Kapitan Keling Mosque, Penang
Kapitan Kling Mosque
Kapitan Keling Mosque is the largest and one of the oldest historic mosques in town, founded before 1800. The Kapitan Keling Mosque was first erected by the troops of the East India Company who were some of Penang’s first Muslim settlers. The Kapitan of the Indian Muslim settlers, Cauder Mydin Merican also referred to as ‘Kapitan Kelingâ€™ was credited with the founding of the mosque that was subsequently named after him.
The original Kapitan Keling mosque was a single-storey structure, but over the years, the mosque has seen plenty of renovation works. British architects who were commissioned by the Muslim and Hindu Endowments Board gave the Kapitan Keling mosque its British Moghul Revival appearance in 1916. A madrassah (a place where religious classes are held) can also be found within the mosque’s compound. The tall minaret, once used by the muezzin to deliver his call to prayers, is located on the corner of Buckingham and Pitt Street.
A unique tradition of George Town Muslims is that the Friday prayers take turns between the Kapitan Keling Mosque and the Acheen Street Mosque.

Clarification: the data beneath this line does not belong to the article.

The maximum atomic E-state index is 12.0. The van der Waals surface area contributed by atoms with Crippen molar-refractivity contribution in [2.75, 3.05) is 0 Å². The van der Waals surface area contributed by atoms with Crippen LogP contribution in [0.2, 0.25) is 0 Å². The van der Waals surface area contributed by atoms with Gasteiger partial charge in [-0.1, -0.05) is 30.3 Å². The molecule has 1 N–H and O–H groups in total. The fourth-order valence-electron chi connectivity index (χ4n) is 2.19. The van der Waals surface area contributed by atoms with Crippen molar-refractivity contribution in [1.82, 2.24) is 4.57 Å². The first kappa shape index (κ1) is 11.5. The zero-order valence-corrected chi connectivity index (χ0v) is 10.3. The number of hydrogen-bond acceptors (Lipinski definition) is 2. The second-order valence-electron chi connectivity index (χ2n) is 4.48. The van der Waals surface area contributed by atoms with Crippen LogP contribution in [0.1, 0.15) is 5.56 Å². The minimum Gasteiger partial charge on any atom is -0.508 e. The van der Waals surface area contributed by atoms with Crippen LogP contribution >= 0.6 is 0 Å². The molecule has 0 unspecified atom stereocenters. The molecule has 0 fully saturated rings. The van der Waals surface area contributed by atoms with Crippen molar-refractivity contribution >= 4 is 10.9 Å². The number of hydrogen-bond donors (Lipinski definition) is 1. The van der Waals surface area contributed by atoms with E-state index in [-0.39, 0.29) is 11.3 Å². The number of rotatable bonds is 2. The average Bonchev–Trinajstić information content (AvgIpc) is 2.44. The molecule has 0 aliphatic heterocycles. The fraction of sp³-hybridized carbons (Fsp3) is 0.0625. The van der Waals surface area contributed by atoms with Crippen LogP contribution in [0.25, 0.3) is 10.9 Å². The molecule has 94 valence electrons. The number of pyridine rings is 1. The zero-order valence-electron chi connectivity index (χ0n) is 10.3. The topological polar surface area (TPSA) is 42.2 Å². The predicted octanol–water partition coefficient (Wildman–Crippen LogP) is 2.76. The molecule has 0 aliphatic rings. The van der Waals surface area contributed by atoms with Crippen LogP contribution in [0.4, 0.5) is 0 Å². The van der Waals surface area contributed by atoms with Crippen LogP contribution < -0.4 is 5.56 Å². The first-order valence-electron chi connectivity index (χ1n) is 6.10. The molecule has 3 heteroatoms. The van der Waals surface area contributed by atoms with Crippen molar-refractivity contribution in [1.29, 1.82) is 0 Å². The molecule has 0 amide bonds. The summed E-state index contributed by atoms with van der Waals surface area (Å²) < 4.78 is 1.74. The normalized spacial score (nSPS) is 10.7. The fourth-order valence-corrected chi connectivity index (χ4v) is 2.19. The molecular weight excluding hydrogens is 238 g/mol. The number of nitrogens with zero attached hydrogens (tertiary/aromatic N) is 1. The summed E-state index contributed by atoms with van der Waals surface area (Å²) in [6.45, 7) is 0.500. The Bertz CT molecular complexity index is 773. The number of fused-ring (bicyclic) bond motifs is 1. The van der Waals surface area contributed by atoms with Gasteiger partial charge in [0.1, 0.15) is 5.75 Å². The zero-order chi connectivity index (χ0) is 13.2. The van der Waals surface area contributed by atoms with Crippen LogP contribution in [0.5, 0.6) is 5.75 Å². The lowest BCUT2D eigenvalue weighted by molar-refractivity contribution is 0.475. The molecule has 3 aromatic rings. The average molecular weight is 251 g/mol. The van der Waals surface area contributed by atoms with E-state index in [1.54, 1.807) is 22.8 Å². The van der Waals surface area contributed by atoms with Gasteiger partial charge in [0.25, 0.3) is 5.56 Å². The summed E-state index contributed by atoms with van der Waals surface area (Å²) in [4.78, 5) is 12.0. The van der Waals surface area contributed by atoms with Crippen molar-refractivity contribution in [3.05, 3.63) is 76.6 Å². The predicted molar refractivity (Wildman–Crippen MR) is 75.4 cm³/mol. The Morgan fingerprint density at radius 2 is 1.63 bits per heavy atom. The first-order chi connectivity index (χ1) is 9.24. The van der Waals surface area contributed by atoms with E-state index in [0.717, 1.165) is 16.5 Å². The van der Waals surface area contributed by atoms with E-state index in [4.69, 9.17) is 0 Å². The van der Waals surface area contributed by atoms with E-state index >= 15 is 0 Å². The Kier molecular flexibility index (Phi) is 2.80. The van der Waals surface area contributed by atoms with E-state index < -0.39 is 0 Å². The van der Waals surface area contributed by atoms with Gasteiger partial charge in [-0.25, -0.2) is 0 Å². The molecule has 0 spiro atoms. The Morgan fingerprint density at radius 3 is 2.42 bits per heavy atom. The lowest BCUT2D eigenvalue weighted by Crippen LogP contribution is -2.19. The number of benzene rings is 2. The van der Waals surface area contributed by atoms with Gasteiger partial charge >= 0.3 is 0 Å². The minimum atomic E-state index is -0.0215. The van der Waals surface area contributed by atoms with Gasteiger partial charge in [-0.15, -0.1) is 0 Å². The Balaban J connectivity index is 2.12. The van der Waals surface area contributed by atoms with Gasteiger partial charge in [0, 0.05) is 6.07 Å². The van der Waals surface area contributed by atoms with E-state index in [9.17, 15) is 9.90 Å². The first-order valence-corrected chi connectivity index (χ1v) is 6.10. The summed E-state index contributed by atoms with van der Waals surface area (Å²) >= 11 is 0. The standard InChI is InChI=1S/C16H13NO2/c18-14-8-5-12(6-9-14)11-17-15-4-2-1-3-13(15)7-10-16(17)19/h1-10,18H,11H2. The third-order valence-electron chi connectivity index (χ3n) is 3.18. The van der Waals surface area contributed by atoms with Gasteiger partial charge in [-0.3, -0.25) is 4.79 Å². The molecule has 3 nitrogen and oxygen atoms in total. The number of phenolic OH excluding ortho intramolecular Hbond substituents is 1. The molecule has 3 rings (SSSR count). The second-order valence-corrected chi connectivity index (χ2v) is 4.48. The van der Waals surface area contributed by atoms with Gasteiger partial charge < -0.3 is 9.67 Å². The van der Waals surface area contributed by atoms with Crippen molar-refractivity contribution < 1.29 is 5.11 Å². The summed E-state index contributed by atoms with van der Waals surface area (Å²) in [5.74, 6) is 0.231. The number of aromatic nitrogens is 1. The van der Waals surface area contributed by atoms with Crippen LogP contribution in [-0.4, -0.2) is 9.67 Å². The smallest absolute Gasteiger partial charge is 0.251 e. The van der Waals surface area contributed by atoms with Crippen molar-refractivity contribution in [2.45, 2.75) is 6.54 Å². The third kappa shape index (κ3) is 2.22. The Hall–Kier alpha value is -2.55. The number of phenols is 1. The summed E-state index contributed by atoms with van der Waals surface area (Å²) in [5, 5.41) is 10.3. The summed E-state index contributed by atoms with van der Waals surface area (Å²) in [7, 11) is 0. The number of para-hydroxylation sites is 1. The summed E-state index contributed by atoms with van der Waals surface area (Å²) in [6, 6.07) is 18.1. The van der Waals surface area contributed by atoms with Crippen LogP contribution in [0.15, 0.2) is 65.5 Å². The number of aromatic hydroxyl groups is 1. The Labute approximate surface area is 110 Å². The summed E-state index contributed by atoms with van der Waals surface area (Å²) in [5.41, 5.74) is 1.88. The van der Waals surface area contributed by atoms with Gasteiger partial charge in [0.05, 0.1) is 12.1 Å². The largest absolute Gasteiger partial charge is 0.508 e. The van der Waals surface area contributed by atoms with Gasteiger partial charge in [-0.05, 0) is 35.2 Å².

Location of the mosque is also fortuitous; lined up in the same row, and within walking distance from the Kapitan Keling Mosque, are the Kuan Yin (Goddess of Mercy) Temple and the St George’s Church; a silent reminder of the religious harmony that is sacred to all Penangites. The compassion of Buddhism, the simplicity of Islam and the serenity of Christianity – each unique in its own way, but together they represent the intertwined strands of George Town’s populace.
Visitors are welcome into the Kapitan Kling Mosque grounds but permission to enter must be obtained from mosque officials. Also do remember these things before you enter the mosque building.
Location: Kapitan Keling Mosque is on Jalan Masjid Kapitan Kling (Lebuh Pitt) in between Lebuh Chulia and Jalan Buckingham.